From the perspective of the Singapore ‘art pond’, Lee Weng Choy compares the island state with Hong Kong beyond the prevailing competitive criteria of wealth and governance, to question the political potential for art in either context. Attributing political impotence in the present at least in part to preoccupations with the future (and a certain degree of material complacency), Lee draws a contrast between a postcolonial SAR whose governing Basic Law decrees that its ‘now’ is also already its future – predicated on stasis, until 2046, when China ‘catches up’ – and an independent nation-state whose commitment to relentless change situates it on a perpetual temporal cusp – ‘in a hurry, on the verge of tomorrow’. Jeannine Tang echoes Lee’s designation of Singapore as ‘a society of the spectacle par excellence’ and questions its art and politics, in her review of its first biennale, Belief, in 2006. Pointing up the relationship between the state’s incessant self-re-imaging and re-branding, government investment in the supremely spectacularized event of the biennial, and the broader role of tourism and the cultural industries in reinforcing and delivering economic imperatives, Tang identifies between the ‘aesthetically seductive’ and ‘politically timely’ a number of artistic interventions that self-reflexively address the fraught conditions of biennale production and consumption (among them Daniel Malone, Cristina Lucas, Amanda Heng, YKON, Lim Tzay Chuen, and Jane Alexander), while raising questions of curatorial power, complicity, responsibility, and the potential for critical, radical practice.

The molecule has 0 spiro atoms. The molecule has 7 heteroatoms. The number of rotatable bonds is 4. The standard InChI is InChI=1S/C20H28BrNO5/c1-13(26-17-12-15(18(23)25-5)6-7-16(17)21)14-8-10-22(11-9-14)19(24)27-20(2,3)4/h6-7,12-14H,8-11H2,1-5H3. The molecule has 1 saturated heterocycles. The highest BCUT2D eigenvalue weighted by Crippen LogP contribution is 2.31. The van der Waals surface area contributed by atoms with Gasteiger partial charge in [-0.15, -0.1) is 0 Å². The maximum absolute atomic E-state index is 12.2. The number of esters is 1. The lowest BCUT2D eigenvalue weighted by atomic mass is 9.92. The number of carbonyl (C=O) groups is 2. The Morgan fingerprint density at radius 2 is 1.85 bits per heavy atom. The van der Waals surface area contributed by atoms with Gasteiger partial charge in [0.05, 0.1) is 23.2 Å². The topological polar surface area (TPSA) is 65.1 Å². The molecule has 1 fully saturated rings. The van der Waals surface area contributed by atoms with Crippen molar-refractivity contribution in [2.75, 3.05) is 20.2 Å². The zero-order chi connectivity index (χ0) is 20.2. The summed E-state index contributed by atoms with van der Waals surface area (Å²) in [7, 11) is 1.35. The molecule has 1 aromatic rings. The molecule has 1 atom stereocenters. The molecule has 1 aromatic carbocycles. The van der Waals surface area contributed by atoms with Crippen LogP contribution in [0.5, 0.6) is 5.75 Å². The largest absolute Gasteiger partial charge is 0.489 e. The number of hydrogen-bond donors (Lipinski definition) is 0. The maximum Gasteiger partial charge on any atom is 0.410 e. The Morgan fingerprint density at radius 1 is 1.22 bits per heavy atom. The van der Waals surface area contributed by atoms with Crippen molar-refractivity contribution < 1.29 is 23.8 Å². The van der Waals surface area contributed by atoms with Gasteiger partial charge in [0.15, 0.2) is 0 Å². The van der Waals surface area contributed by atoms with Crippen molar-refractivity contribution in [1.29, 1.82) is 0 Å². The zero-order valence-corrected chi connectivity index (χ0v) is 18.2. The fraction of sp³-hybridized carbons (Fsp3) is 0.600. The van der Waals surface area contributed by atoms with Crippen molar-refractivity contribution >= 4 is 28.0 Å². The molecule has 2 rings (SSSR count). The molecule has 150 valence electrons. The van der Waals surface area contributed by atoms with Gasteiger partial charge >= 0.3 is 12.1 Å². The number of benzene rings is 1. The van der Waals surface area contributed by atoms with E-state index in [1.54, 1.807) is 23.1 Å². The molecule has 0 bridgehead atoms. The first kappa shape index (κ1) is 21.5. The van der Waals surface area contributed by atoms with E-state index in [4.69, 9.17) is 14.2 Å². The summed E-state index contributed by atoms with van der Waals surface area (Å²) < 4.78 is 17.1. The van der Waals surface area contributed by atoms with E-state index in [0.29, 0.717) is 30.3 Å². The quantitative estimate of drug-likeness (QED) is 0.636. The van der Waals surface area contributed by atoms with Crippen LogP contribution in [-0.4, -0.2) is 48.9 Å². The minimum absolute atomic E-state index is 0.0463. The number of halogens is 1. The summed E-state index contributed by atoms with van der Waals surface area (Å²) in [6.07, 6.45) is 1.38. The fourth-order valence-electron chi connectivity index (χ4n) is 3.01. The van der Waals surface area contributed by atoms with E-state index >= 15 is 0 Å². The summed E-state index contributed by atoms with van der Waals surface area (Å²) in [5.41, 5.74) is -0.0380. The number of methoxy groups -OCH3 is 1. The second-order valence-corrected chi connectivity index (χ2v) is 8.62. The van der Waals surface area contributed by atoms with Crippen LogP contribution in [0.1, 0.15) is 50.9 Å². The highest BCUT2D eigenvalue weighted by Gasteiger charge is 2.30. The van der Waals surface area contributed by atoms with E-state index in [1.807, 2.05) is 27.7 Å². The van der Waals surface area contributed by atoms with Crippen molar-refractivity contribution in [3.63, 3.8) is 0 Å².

Surveying a decade that has seen a proliferation of art biennials in Asia – more than 10 have sprung up in as many years – Chin-Tao Wu offers a provocative ‘worm’s eye view’ of this speciously democratic form, laying out the differing relations of power and motivations in play in collaborations or exchanges based on the ‘import’ and ‘export’ of Eastern and Western curatorial and artistic ‘goods’. Tracing the succession of (Chinese-speaking) Asian ‘pavilions’ that have pitched up in Venice since 1995, Wu considers the peculiar ‘collateral’ status and curious cases of Hong Kong, Macau, and particularly Taiwan here; Taiwan’s tense positioning between China, the US and Japan ensures its people enjoy the unique political uncertainty of a ‘displaced life of occupation by absence’, and the persistent erasure of an independent identity from the cultural map. Against familiar curatorial rhetorical variations, invoking the global, local, inclusivity, dialogue, and exchange, lurk steadfast hegemonies of power and impulses towards the insular and territorial. Matthew Turner revisits the 2005 Second Guangzhou Triennial’s attempt to address the question of the Pearl River Delta as a cultural as well as economic imaginary, by conceiving of it – in the curatorial hands of Hou Hanru, Hans Ulrich Obrist and Rem Koolhaas – as a conceptual artistic laboratory. Despite regular attempts to coerce the region, at least nominally, into unified cohesion, the persistent marginalization of Hong Kong and Macau in relation to Guangzhou both demonstrates and ensures that the PRD remains a site of contending and divergent sensibilities, insularities and boundaries; Turner recalls the triennial’s ‘limp tail-end’ and welcomes ‘the unraveling of “conglomerate” culture’.